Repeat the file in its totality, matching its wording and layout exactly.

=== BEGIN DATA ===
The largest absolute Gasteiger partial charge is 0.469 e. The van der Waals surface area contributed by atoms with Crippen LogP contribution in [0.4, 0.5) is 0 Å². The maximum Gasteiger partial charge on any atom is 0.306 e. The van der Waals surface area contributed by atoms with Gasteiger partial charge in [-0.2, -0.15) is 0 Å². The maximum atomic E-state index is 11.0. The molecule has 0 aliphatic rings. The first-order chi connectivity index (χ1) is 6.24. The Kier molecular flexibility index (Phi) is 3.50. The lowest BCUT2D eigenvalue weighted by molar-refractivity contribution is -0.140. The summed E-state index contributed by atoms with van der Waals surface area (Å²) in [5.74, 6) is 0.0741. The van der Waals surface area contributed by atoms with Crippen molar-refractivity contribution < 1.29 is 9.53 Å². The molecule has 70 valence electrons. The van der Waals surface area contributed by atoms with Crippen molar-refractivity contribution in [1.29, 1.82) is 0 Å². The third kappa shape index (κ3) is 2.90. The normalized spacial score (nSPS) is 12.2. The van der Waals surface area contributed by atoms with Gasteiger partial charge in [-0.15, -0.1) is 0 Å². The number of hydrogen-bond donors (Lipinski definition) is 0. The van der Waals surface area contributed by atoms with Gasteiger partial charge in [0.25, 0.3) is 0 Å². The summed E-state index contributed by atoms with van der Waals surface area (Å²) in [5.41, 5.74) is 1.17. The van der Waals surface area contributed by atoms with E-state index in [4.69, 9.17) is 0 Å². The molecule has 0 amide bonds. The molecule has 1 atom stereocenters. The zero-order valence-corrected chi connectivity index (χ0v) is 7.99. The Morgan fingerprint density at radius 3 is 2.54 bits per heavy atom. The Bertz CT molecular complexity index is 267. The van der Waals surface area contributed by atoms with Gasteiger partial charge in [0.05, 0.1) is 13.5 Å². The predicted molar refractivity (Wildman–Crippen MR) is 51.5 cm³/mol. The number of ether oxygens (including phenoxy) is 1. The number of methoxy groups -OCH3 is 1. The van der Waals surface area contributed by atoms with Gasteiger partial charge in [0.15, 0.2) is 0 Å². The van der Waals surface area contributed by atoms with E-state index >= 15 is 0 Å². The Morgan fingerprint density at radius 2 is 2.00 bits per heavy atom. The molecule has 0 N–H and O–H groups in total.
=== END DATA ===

The largest absolute Gasteiger partial charge is 0.469 e. The van der Waals surface area contributed by atoms with Crippen LogP contribution in [0.4, 0.5) is 0 Å². The maximum Gasteiger partial charge on any atom is 0.306 e. The van der Waals surface area contributed by atoms with Gasteiger partial charge in [-0.2, -0.15) is 0 Å². The maximum atomic E-state index is 11.0. The molecule has 0 aliphatic rings. The first-order chi connectivity index (χ1) is 6.24. The Kier molecular flexibility index (Phi) is 3.50. The lowest BCUT2D eigenvalue weighted by molar-refractivity contribution is -0.140. The summed E-state index contributed by atoms with van der Waals surface area (Å²) in [5.74, 6) is 0.0741. The van der Waals surface area contributed by atoms with Crippen molar-refractivity contribution < 1.29 is 9.53 Å². The molecule has 70 valence electrons. The van der Waals surface area contributed by atoms with Crippen molar-refractivity contribution in [1.29, 1.82) is 0 Å². The third kappa shape index (κ3) is 2.90. The normalized spacial score (nSPS) is 12.2. The van der Waals surface area contributed by atoms with Gasteiger partial charge in [-0.15, -0.1) is 0 Å². The number of hydrogen-bond donors (Lipinski definition) is 0. The van der Waals surface area contributed by atoms with Gasteiger partial charge in [0.25, 0.3) is 0 Å². The summed E-state index contributed by atoms with van der Waals surface area (Å²) in [5.41, 5.74) is 1.17. The van der Waals surface area contributed by atoms with E-state index in [4.69, 9.17) is 0 Å². The molecule has 0 amide bonds. The molecule has 1 atom stereocenters. The zero-order valence-corrected chi connectivity index (χ0v) is 7.99. The Morgan fingerprint density at radius 3 is 2.54 bits per heavy atom. The Bertz CT molecular complexity index is 267. The van der Waals surface area contributed by atoms with Gasteiger partial charge in [0.05, 0.1) is 13.5 Å². The predicted molar refractivity (Wildman–Crippen MR) is 51.5 cm³/mol. The number of ether oxygens (including phenoxy) is 1. The number of methoxy groups -OCH3 is 1. The van der Waals surface area contributed by atoms with Gasteiger partial charge in [0.15, 0.2) is 0 Å². The van der Waals surface area contributed by atoms with E-state index >= 15 is 0 Å². The Morgan fingerprint density at radius 2 is 2.00 bits per heavy atom. The molecule has 0 N–H and O–H groups in total.